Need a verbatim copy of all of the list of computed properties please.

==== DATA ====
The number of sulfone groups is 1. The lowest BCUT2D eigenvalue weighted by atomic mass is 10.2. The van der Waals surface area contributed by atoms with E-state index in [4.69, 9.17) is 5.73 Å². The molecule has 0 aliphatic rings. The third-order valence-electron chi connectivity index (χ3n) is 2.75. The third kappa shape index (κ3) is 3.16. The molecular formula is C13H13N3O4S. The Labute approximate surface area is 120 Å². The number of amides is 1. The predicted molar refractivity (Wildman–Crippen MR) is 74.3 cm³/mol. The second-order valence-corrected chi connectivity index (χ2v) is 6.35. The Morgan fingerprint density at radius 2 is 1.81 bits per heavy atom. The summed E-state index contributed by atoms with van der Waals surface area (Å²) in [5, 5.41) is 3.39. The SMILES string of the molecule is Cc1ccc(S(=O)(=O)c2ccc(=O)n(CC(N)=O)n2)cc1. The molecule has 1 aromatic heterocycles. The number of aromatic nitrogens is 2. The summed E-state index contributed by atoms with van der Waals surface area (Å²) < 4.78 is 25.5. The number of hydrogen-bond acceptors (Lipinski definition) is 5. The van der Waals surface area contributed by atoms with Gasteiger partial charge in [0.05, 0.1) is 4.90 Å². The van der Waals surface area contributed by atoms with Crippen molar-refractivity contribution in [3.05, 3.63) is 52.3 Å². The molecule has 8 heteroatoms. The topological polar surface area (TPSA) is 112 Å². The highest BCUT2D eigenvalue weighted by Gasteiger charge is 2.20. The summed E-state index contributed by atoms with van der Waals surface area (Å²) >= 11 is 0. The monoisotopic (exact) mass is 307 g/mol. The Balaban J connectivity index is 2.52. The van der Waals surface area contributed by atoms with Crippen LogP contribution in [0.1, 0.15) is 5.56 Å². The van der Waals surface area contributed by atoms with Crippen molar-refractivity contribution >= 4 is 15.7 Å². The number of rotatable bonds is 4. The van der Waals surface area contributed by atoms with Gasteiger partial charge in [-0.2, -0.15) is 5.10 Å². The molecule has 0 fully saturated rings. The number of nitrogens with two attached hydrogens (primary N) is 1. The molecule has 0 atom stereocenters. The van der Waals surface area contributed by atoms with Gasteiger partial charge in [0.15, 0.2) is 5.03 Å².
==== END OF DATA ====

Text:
The number of sulfone groups is 1. The lowest BCUT2D eigenvalue weighted by atomic mass is 10.2. The van der Waals surface area contributed by atoms with E-state index in [4.69, 9.17) is 5.73 Å². The molecule has 0 aliphatic rings. The third-order valence-electron chi connectivity index (χ3n) is 2.75. The third kappa shape index (κ3) is 3.16. The molecular formula is C13H13N3O4S. The Labute approximate surface area is 120 Å². The number of amides is 1. The predicted molar refractivity (Wildman–Crippen MR) is 74.3 cm³/mol. The second-order valence-corrected chi connectivity index (χ2v) is 6.35. The Morgan fingerprint density at radius 2 is 1.81 bits per heavy atom. The summed E-state index contributed by atoms with van der Waals surface area (Å²) in [5, 5.41) is 3.39. The SMILES string of the molecule is Cc1ccc(S(=O)(=O)c2ccc(=O)n(CC(N)=O)n2)cc1. The molecule has 1 aromatic heterocycles. The number of aromatic nitrogens is 2. The summed E-state index contributed by atoms with van der Waals surface area (Å²) < 4.78 is 25.5. The number of hydrogen-bond acceptors (Lipinski definition) is 5. The van der Waals surface area contributed by atoms with Gasteiger partial charge in [0.05, 0.1) is 4.90 Å². The van der Waals surface area contributed by atoms with Crippen molar-refractivity contribution in [3.05, 3.63) is 52.3 Å². The molecule has 8 heteroatoms. The topological polar surface area (TPSA) is 112 Å². The highest BCUT2D eigenvalue weighted by Gasteiger charge is 2.20. The summed E-state index contributed by atoms with van der Waals surface area (Å²) >= 11 is 0. The monoisotopic (exact) mass is 307 g/mol. The Balaban J connectivity index is 2.52. The van der Waals surface area contributed by atoms with Crippen LogP contribution in [0.1, 0.15) is 5.56 Å². The van der Waals surface area contributed by atoms with Crippen molar-refractivity contribution >= 4 is 15.7 Å². The number of rotatable bonds is 4. The van der Waals surface area contributed by atoms with Gasteiger partial charge in [-0.2, -0.15) is 5.10 Å². The molecule has 0 fully saturated rings. The number of nitrogens with two attached hydrogens (primary N) is 1. The molecule has 0 atom stereocenters. The van der Waals surface area contributed by atoms with Gasteiger partial charge in [0.15, 0.2) is 5.03 Å².